November 20, 2013

Staff Picks Shelf: Fall 2013

Remember last year when I posted my first "Staff Picks" selection? The idea was to curate a miniature collection of book, film, and music recommendations based on a theme, such as the season/my mood (they're often connected). At the time, I was relishing a perfect fall day of leaves and sweaters and overcast skies—in other words, so many things I love about this bless'd earth. I love the idea of curating: of assembling things you love, things that have influenced you or even made you who you are somehow, things that are simply beautiful, and gathering them up into a little patchwork. There is something so joyous in that. So satisfying. I could probably sustain this entire blog with lists of art and songs and poetry, photographs and recipes and snippets that color my world every day. But for now, another autumn collection as we drift into the last remnants of the season.

The snow has already come to Vindeln. I lit some holiday candles earlier and they are emanating a warm, sweet glow in my bedroom. The Swedes don't have Thanksgiving to signal to them an appropriate time to start celebrating Christmas. On this November day, though, my heart is still trailing behind in an autumn breeze.

1. A Portrait of the Artist as a Young Man by James Joyce

Just take my word on this one; it's got autumn sensibilities laced all throughout. Need I say more than this: boys at boarding school playing football, except our young hero, who is more inclined to the thrill of poetry. "There was a cold night smell in the chapel. But it was a holy smell. It was not like the smell of the old peasants who knelt at the back of the chapel at Sunday mass. That was a smell of air and rain and turf and corduroy. But they were very holy peasants. They breathed behind him on his neck and sighed as they prayed. They lived in Clane, a fellow said: there were little cottages there and he had seen a woman standing at the half-door of a cottage with a child in her arms as the cars had come past from Sallins. It would be lovely to sleep for one night in that cottage before the fire of smoking turf, in the dark lit by the fire, in the warm dark, breathing the smell of the peasants, air and rain and turf and corduroy."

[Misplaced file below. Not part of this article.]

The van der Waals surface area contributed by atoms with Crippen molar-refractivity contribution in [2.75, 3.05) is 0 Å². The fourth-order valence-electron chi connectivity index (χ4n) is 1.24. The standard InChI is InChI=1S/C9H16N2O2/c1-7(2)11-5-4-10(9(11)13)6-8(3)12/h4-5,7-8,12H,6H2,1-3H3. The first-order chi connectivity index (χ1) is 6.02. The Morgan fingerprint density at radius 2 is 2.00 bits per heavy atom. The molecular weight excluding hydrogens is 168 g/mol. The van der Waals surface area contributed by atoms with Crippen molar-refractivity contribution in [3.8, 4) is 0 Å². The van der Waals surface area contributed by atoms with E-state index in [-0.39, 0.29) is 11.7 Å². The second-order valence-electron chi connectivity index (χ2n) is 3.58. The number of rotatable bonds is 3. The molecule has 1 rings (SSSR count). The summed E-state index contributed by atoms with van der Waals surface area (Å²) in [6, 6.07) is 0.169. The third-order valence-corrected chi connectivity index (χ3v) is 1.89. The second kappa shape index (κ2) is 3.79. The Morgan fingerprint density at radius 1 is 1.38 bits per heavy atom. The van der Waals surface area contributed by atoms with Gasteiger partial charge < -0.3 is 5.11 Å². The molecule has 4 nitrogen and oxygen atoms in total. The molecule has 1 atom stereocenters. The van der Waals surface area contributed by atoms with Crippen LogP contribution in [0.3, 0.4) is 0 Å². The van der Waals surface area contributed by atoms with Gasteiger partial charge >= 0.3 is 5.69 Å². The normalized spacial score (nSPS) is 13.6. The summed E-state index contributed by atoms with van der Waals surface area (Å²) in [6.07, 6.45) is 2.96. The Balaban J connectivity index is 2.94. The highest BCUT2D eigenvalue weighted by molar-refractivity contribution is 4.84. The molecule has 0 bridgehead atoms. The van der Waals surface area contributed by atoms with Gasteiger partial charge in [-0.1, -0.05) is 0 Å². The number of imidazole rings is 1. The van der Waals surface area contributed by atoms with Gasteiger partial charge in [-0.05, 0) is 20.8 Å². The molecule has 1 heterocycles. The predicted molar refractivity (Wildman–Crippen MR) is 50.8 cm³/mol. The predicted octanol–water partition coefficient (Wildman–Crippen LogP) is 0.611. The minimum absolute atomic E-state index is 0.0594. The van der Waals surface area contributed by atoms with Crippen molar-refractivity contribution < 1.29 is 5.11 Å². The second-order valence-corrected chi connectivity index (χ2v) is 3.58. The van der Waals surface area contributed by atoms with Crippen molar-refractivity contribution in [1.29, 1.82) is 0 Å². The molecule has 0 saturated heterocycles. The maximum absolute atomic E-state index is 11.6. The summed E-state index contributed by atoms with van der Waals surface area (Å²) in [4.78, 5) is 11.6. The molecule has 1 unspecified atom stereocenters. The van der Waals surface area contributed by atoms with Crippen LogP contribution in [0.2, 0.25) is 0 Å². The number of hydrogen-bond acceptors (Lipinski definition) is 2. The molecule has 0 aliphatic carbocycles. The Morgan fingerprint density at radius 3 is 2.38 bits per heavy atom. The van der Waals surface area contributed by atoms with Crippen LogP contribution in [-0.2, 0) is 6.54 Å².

2. New and Selected Poems by Mary Oliver

In case you missed the memo, I have been obsessed with Mary Oliver for the past year or so. There is pretty much no season, no occasion, no mood that isn't doesn't pair well with this rich poetry. Oliver believes deeply in paying attention to grace and beauty and tragedy and tenderness. Her poem "In Blackwater Woods" is particularly autumnal and happens to be one of my first and forever favorites from her collection. "Look, the trees / are turning / their own bodies / into pillars / of light, / are giving off the rich / fragrance of cinnamon / and fullfillment,"

3. Frankenstein

I read this for the first time a couple months ago, albeit in simplified Swedish. But the Gothic sensibilities and the obvious ties to Halloween make this much more fun to read in October than any other time of the year, I'm wagering. Also, did you know this novel is officially subtitled "or, The Modern Prometheus"? That's kind of cool. Basic message: this novel is more awesome than all the lame ways we've appropriated Frankenstein in pop culture. Plus, I was delighted to see that it's written as a frame narrative in epistolary form. (What can I say? I'm a sucker for letters.)

4. Dan in Real Life (2007)

I'm pretty sure this film-still tells the whole story. Thanksgiving-esque weekend family reunion in Rhode Island, the trees are changing color, everyone is donned in cozy sweaters playing American football and being about as charming as your heart will be able to stand. I really do adore the vibe of this movie. And it doesn't hurt that most of the soundtrack is Sondre Lerche music.

5. Liberal Arts (2012)